This is the same reason why Costco and Sams Club dont do well with pianos. You go there and see that Suzuki digital piano and its $1,995, but you dont buy it because there is no one to demonstrate it for you, to show you the value of the instrument. Thats why Sears never got into the piano business. Or Wal-Mart though theyve all tried.
This is a people business and youve got to have a professional sell the piano, a professional who knows how to play.
MMR: Is it hard to get good sales staff?
BB: We have a lot of good people. Im proud of them. To be in business in Florida for just five years, and develop the staff we have is good. When we first started there, the first couple of years, we went through people like crazy. Now we dont have a lot of turnover.
Needless to say weve been on the high end and the low end. We have good stores and bad stores Sandy and I have this joke: you always have four stores that are up, and two stores that are down, but its never the same four or the same two! If you could get them all clicking at the same time [Laughs.]
MMR: What do you look for when hiring?
SB: I think there has to be excitement in that person. And the key component is youve got to like them. If your customers dont like them, they wont buy from them. Likeability, a great personality, warmth, a good listener and intuitive. Intuitive so they can figure out what the person is looking for.
MMR: What kind of training do you do?
SB: Most of the salespeople get trained on the products from their store manager. But we try to take them out to home shows, fairs and other high-traffic situations and work along with them. Then you can watch them, and you can get involved with their sale and help. You get the chance to observe and tell them how you might have done things a little differently. Being in a live situation is the best it beats being in a classroom and talking about it.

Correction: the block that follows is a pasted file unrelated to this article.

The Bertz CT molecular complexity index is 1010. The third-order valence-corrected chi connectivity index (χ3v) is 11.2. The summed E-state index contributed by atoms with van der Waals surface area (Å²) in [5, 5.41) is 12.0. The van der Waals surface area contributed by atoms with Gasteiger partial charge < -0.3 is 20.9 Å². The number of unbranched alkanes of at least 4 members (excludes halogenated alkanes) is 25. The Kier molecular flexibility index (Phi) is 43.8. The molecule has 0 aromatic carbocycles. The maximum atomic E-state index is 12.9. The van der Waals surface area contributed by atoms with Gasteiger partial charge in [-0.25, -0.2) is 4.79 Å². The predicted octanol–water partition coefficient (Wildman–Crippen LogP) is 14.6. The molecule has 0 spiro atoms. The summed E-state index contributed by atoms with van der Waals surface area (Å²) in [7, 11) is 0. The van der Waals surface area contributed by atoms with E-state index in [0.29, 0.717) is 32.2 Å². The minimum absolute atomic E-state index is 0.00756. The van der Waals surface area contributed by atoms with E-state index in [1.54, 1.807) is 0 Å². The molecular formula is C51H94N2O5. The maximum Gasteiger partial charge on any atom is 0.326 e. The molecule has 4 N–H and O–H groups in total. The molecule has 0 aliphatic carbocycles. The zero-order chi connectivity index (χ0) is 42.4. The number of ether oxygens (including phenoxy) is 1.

MMR: Will you be opening other stores in the St. Louis area?
BB: I think well open more stores here.
MMR: And then onto other markets?
BB: [Laughs] Were spread a little thin now!
Its great to have Sandy here in the business with me. Shes a tremendous salesperson and motivator with a wide knowledge of this business. Between the two of us, it gives us the opportunity to have more stores because she can go one way and I can go the other if necessary. Though we like to go together, whenever possible, naturally. And without my son in North Carolina, I couldnt do any of this.
Nor could we do any of this without our general manager, John Slump. Hes from St. Louis, and was formerly general manager of Ludwig-Aeolian. He takes all the administration duties off me.
MMR: So whats the challenge?
BB: The problem with this business is mid-level management.
Bruce Johnson, who started a retail data company after he left Wurlitzer, used to say the hardest situation is to go from one store to two, and from two stores to three. When you get past three, then you have breathing room. You can run 10 stores as easily as you can run three. When you get beyond 10, then you rely on mid-level management, and thats when you have another challenge. To find that individual that has the same fire and desire that we have thats our stumbling block right this minute.